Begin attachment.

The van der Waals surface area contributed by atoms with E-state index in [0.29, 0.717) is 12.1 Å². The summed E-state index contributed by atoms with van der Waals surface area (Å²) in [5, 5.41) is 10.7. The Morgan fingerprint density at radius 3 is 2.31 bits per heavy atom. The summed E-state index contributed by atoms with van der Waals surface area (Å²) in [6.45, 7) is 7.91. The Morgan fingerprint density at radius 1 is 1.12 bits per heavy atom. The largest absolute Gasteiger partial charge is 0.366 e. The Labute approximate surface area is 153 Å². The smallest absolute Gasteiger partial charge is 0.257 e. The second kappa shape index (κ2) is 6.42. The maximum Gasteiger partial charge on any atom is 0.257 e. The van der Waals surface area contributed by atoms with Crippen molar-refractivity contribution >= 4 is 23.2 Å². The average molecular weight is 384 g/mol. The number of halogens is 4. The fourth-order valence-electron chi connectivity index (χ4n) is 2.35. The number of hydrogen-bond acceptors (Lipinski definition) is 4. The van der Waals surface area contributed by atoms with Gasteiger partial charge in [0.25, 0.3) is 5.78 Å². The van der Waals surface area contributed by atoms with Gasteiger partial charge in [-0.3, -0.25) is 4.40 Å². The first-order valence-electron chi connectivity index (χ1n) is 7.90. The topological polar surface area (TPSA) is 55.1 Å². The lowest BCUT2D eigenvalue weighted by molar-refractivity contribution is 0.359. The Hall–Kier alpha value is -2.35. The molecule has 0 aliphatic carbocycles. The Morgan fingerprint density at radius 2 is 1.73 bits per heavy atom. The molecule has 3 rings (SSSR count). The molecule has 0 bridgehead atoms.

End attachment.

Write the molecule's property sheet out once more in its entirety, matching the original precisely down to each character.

The van der Waals surface area contributed by atoms with E-state index in [0.29, 0.717) is 12.1 Å². The summed E-state index contributed by atoms with van der Waals surface area (Å²) in [5, 5.41) is 10.7. The Morgan fingerprint density at radius 3 is 2.31 bits per heavy atom. The summed E-state index contributed by atoms with van der Waals surface area (Å²) in [6.45, 7) is 7.91. The Morgan fingerprint density at radius 1 is 1.12 bits per heavy atom. The largest absolute Gasteiger partial charge is 0.366 e. The Labute approximate surface area is 153 Å². The smallest absolute Gasteiger partial charge is 0.257 e. The second kappa shape index (κ2) is 6.42. The maximum Gasteiger partial charge on any atom is 0.257 e. The van der Waals surface area contributed by atoms with Crippen molar-refractivity contribution >= 4 is 23.2 Å². The average molecular weight is 384 g/mol. The number of halogens is 4. The fourth-order valence-electron chi connectivity index (χ4n) is 2.35. The number of hydrogen-bond acceptors (Lipinski definition) is 4. The van der Waals surface area contributed by atoms with Gasteiger partial charge in [0.25, 0.3) is 5.78 Å². The van der Waals surface area contributed by atoms with Gasteiger partial charge in [-0.3, -0.25) is 4.40 Å². The first-order valence-electron chi connectivity index (χ1n) is 7.90. The topological polar surface area (TPSA) is 55.1 Å². The lowest BCUT2D eigenvalue weighted by molar-refractivity contribution is 0.359. The Hall–Kier alpha value is -2.35. The molecule has 0 aliphatic carbocycles. The Morgan fingerprint density at radius 2 is 1.73 bits per heavy atom. The molecule has 3 rings (SSSR count). The molecule has 0 bridgehead atoms.